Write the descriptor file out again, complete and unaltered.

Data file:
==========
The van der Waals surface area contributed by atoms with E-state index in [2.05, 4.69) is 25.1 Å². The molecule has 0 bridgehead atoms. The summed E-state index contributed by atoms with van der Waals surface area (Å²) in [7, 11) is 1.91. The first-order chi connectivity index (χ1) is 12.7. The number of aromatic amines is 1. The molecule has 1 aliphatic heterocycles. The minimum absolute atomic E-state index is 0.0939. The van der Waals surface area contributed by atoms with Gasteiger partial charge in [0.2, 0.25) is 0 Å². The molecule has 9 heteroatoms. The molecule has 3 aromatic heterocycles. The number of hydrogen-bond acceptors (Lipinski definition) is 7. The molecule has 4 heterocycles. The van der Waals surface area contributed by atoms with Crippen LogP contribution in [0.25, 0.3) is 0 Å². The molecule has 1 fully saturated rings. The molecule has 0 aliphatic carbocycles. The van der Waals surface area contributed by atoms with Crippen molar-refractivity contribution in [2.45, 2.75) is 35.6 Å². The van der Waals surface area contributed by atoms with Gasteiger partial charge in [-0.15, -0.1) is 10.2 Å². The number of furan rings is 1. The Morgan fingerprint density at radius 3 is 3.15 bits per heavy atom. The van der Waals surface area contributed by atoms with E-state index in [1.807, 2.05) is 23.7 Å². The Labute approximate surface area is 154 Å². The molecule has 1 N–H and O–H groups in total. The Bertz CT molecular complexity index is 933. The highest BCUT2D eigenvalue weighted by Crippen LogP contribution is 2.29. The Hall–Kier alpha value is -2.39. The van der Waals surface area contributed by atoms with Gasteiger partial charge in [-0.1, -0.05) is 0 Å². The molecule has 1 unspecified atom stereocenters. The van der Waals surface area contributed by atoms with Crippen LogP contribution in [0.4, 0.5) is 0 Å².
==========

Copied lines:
The van der Waals surface area contributed by atoms with E-state index in [2.05, 4.69) is 25.1 Å². The molecule has 0 bridgehead atoms. The summed E-state index contributed by atoms with van der Waals surface area (Å²) in [7, 11) is 1.91. The first-order chi connectivity index (χ1) is 12.7. The number of aromatic amines is 1. The molecule has 1 aliphatic heterocycles. The minimum absolute atomic E-state index is 0.0939. The van der Waals surface area contributed by atoms with Gasteiger partial charge in [0.2, 0.25) is 0 Å². The molecule has 9 heteroatoms. The molecule has 3 aromatic heterocycles. The number of hydrogen-bond acceptors (Lipinski definition) is 7. The molecule has 4 heterocycles. The van der Waals surface area contributed by atoms with Crippen LogP contribution in [0.25, 0.3) is 0 Å². The molecule has 1 fully saturated rings. The molecule has 0 aliphatic carbocycles. The van der Waals surface area contributed by atoms with Crippen molar-refractivity contribution in [2.45, 2.75) is 35.6 Å². The van der Waals surface area contributed by atoms with Gasteiger partial charge in [-0.15, -0.1) is 10.2 Å². The number of furan rings is 1. The Morgan fingerprint density at radius 3 is 3.15 bits per heavy atom. The van der Waals surface area contributed by atoms with E-state index in [1.807, 2.05) is 23.7 Å². The Labute approximate surface area is 154 Å². The molecule has 1 N–H and O–H groups in total. The Bertz CT molecular complexity index is 933. The highest BCUT2D eigenvalue weighted by Crippen LogP contribution is 2.29. The Hall–Kier alpha value is -2.39. The van der Waals surface area contributed by atoms with Gasteiger partial charge in [-0.1, -0.05) is 0 Å². The molecule has 1 unspecified atom stereocenters. The van der Waals surface area contributed by atoms with Crippen LogP contribution in [0.4, 0.5) is 0 Å².